What is the best time to fly if you want to be on time?
If you travel frequently by plane , or even if you travel only occasionally but would like to understand the common delay pattern as a function of the time of day, there's an excellent article by 'dan' in the r-bloggers.com blog.
This article inspired me to do a similar analysis for the two local airports I most commonly use: Sacramento International (SMF) and San Francisco International (SFO). Once you understand the patterns, you stand a better chance of booking a flight that will be on time and avoid the "problem spots".
Fortunately, the original author's R code is easily adapted by changing a few lines. Let's have a look.
The 2013 data is available from the TSA as noted in the r-bloggers article. Fortunately, one can download cleaned-up data from that article through the link kindly provided by the original author:
With the data available, one simply has to do some additional processing to filter for SMF and SFO and plot the data for both. So here's how the average departure delays look like for each airport:
Figure 1 - Average Flight Delays per Hour of Day. SFO vs SMF
Figure 1 shows the resulting plot. Delay values (y axis) are in minutes. Interesting to see how the SFO airport departure delays seem, in average, significantly higher than in Sacramento. However, both airports reveal a pattern (also mentioned in the original article), where early morning flights are mostly on time whereas things tend to get bad around noon. You would have to wait until 10PM or so for things to improve again, though the SMF and the SFO patterns are somewhat different here. The plot in Figure 1 includes rough "error bars" that the original author intended as showing the mean +/- 1 standard error. If this were a normal distribution, one could expect about 68% of the flights to be within these error bars. However, this may be a bit misleading. The distribution here is skewed and doesn't look "normal" at all. Let's look for example at the distribution of delays for Sacramento departures scheduled for 12 Noon. Figure 2 shows that most delays are below 20 minutes though there is a "long tail" to the distribution (and I haven't even shown the most egregious delay cases in order to keep the scale reasonable).
Figure 2 - Distribution of Departure Delays - Filghts scheduled for Noon Departure
Figure 3 - Sacramento (SMF) Departure Delays
Figure 4 - San Francisco (SFO) Departure Delays
Another way to look at the data is with a "jitter" plot that shows us all the departure delays for a given hour of day in a single plot (rather than the average). This makes the spread of values quite apparent. See Figure s 3 and 4 above. The higher average dparture delays for SFO are obvious in these tow plots as well, but they also give us a sense of how much variance there is in the actual departure times!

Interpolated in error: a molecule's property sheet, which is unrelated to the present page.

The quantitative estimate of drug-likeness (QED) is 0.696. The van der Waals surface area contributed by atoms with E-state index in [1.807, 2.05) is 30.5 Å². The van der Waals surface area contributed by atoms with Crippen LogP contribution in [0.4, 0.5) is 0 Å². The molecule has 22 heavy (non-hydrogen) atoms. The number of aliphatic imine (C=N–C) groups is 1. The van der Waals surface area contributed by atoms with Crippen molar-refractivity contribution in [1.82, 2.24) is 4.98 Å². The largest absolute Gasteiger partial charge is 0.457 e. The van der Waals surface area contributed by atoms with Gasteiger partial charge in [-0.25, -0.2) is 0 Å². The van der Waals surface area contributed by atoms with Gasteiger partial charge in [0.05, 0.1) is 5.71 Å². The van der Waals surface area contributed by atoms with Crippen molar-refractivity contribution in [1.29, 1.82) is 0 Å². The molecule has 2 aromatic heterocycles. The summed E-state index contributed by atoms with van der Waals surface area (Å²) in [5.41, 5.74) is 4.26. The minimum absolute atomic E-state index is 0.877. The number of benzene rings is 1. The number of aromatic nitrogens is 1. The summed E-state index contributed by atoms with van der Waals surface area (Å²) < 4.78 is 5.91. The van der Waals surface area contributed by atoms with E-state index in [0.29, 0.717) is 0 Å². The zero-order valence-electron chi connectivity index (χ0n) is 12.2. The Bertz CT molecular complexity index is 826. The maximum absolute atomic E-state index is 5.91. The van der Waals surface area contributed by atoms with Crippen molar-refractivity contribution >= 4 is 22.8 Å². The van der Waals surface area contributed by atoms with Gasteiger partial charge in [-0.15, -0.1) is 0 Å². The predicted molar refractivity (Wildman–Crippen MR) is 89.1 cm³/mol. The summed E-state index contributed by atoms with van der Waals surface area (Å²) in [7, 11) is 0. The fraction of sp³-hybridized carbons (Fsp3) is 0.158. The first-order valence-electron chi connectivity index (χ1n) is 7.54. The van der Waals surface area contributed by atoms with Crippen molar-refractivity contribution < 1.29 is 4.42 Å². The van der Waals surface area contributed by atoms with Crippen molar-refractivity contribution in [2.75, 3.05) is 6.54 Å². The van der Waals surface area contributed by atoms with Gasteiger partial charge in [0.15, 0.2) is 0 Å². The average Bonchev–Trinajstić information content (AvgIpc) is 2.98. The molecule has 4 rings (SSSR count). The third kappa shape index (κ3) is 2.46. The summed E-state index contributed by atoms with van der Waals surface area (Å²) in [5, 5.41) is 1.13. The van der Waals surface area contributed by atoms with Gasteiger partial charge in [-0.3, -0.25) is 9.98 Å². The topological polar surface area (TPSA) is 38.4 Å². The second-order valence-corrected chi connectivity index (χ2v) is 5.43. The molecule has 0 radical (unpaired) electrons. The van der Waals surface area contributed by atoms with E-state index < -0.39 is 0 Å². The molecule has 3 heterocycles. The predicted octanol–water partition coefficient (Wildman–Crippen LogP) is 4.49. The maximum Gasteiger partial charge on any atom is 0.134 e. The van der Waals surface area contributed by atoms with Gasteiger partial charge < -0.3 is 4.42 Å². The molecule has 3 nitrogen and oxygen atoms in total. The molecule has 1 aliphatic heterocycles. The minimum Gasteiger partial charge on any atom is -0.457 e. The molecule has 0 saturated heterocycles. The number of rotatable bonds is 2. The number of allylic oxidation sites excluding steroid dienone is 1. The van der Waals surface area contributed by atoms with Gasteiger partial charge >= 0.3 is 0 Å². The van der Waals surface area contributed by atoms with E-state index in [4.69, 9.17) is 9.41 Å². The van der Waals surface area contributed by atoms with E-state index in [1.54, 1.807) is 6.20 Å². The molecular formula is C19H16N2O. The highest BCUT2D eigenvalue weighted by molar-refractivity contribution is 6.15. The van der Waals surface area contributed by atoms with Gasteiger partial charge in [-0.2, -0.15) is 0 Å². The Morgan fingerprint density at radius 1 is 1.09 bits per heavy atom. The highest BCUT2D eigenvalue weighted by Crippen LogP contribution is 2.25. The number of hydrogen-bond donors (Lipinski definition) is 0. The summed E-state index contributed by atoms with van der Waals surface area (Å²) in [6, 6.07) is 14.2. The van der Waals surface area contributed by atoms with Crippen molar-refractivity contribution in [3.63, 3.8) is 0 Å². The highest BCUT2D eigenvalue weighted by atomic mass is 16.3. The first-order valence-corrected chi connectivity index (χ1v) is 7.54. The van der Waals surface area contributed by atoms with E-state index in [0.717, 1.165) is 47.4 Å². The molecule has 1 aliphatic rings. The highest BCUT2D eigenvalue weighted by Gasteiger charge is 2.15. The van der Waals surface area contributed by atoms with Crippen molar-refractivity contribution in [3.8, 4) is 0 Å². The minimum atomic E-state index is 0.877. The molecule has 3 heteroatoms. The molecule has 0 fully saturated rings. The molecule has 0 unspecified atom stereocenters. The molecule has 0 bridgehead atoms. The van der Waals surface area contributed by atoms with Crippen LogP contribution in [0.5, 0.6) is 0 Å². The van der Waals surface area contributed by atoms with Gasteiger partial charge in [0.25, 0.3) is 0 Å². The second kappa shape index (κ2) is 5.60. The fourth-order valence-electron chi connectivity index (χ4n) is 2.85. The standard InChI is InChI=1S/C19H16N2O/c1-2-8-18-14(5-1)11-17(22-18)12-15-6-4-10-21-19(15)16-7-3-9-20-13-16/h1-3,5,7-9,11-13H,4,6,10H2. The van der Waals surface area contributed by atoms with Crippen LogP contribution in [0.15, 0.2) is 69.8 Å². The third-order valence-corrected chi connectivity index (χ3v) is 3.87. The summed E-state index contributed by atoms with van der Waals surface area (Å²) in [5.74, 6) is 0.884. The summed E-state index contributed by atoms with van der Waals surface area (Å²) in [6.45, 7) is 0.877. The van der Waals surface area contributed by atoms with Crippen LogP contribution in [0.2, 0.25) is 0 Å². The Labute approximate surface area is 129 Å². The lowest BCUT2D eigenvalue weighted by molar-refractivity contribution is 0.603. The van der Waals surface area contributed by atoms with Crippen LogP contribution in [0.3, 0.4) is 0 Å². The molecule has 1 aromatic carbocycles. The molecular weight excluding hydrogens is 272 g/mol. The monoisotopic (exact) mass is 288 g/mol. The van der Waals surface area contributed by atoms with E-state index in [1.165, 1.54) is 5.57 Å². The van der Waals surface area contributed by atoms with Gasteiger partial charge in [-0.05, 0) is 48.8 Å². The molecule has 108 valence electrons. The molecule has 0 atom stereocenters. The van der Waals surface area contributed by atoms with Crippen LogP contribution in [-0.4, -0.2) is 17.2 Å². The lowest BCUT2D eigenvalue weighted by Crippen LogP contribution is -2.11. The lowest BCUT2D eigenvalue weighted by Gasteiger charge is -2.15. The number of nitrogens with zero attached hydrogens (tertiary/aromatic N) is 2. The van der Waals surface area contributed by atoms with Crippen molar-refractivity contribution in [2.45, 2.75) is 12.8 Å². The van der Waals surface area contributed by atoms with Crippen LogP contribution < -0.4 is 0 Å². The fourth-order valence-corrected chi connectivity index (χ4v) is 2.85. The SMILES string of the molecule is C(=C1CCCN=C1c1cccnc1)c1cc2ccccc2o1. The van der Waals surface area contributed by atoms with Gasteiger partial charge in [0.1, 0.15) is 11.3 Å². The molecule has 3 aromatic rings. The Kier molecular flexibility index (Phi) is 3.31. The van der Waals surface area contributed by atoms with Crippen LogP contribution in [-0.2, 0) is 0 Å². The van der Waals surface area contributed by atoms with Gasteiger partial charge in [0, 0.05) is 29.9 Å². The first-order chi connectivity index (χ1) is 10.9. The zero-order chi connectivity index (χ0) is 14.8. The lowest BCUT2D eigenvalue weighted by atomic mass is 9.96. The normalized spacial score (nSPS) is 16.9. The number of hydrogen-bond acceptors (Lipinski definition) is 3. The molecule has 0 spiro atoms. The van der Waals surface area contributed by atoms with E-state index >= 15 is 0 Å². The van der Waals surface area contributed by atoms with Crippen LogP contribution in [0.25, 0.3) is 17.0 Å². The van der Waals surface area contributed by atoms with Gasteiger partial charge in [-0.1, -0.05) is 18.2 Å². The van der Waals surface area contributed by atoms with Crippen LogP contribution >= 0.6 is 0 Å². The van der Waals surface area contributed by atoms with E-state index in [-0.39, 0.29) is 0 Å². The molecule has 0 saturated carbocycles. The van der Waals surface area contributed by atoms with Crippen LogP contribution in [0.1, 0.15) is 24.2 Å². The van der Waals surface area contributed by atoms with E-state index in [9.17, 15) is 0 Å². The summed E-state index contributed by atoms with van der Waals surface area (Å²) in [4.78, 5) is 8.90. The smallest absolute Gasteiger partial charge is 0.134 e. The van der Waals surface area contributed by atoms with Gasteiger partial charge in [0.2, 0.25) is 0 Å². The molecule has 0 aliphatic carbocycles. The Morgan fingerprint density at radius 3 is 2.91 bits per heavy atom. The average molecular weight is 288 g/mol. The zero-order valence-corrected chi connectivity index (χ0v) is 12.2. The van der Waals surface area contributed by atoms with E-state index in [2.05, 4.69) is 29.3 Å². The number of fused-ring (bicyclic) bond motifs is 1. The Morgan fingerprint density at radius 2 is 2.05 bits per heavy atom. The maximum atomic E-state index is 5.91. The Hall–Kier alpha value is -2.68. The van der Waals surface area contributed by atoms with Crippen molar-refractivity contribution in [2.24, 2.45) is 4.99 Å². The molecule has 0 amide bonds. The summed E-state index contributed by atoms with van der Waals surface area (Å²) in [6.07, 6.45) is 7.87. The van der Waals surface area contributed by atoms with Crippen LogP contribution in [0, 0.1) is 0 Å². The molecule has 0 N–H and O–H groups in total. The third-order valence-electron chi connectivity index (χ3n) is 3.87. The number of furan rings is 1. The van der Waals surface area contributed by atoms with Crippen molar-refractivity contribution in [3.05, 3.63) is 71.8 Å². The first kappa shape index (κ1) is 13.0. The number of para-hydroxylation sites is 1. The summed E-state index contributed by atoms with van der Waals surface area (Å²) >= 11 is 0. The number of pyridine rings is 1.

For completeness, I'm also including below the R code I used in this analysis.
library(plyr) library(tidyr) library(lubridate) library(ggplot2) library(dplyr) # Change working directory to where the 2013flights.Rdata file is located: setwd("~/Data Science Specialization/Exploratory Data Analysis/AirportDelay Data") load(file="2013flights.Rdata") df = df %>% mutate( day_of_week=factor(day_of_week,levels=c(1:7,9), labels= c("Monday", "Tuesday", "Wednesday", "Thursday", "Friday", "Saturday", "Sunday", "Unknown" )), month=substr(date,6,7), datenum=substr(date,9,10), departure_hour = round(departure_hour/100,0), delay=ifelse(delay<0,0,delay), arr_delay=ifelse(arr_delay<0,0,arr_delay)) %>% filter(departure_hour > 5 & departure_hour< 24) ### PLOT RESULTS JUST FOR "SMF","SFO" plot_data = df %>% filter(airport %in% c("SMF","SFO")) %>% group_by(departure_hour,airport) %>% dplyr::summarise(mu=mean(delay,na.rm=TRUE), se=sqrt(var(delay,na.rm=TRUE)/length(na.omit(delay))), obs=length(na.omit(delay))) p=ggplot(plot_data,aes(x=departure_hour,y=mu,min=mu-se,max=mu+se,group=airport,color=airport)) + geom_line(lwd = 1.5) + geom_point() + geom_errorbar(width=.33) + scale_x_continuous(breaks=seq(5,23)) + labs(x="Hour of Day",y="Average Departure Delay",title="Flight Delays by Departure Time and Airport") + theme(legend.position="bottom") + scale_color_discrete(name="Delay Type") p
### LOOKING AT THE DISTRIBUTION. 12 Noon in SMF: plot_data = df %>% filter(airport == "SMF" & departure_hour == 12) plot_data = na.omit(plot_data) p1<-ggplot(plot_data, aes(x=delay)) + geom_histogram(aes(y = ..density..), color="black", fill="NA") + geom_density(color="blue", fill = "blue", alpha = 0.3)+ xlim(0, 60) + labs(x="Departure Delay",y="Density",title="8AM Departure Delay Distribution - SMF") p1
### ADDED JITTER PLOTS. FIRST SMF: plot_data = df %>% filter(airport == "SMF") %>% group_by(departure_hour,airport) plot_data = na.omit(plot_data) b1<-ggplot(plot_data, aes(departure_hour, delay)) + ylim(0, 600) + geom_jitter(alpha=I(1/4), col = "blue") + theme(legend.position = "none") + scale_x_continuous(breaks=seq(5,23)) + labs(x="Hour of Day",y="Departure Delay",title="Flight Delays by Departure Time - SMF") b1
### ADDED JITTER PLOTS. SFO: plot_data = df %>% filter(airport == "SFO") %>% group_by(departure_hour,airport) plot_data = na.omit(plot_data) b1<-ggplot(plot_data, aes(departure_hour, delay)) + ylim(0, 600) + geom_jitter(alpha=I(1/4), col = "red") + theme(legend.position = "none") + scale_x_continuous(breaks=seq(5,23)) + labs(x="Hour of Day",y="Departure Delay",title="Flight Delays by Departure Time - SFO") b1
Hopefully this study is of interest to anyone travelling a lot thorugh these two local airports.
Comments, questions, suggestions? You can reach me at: contact (at sign) paulorenato (dot) com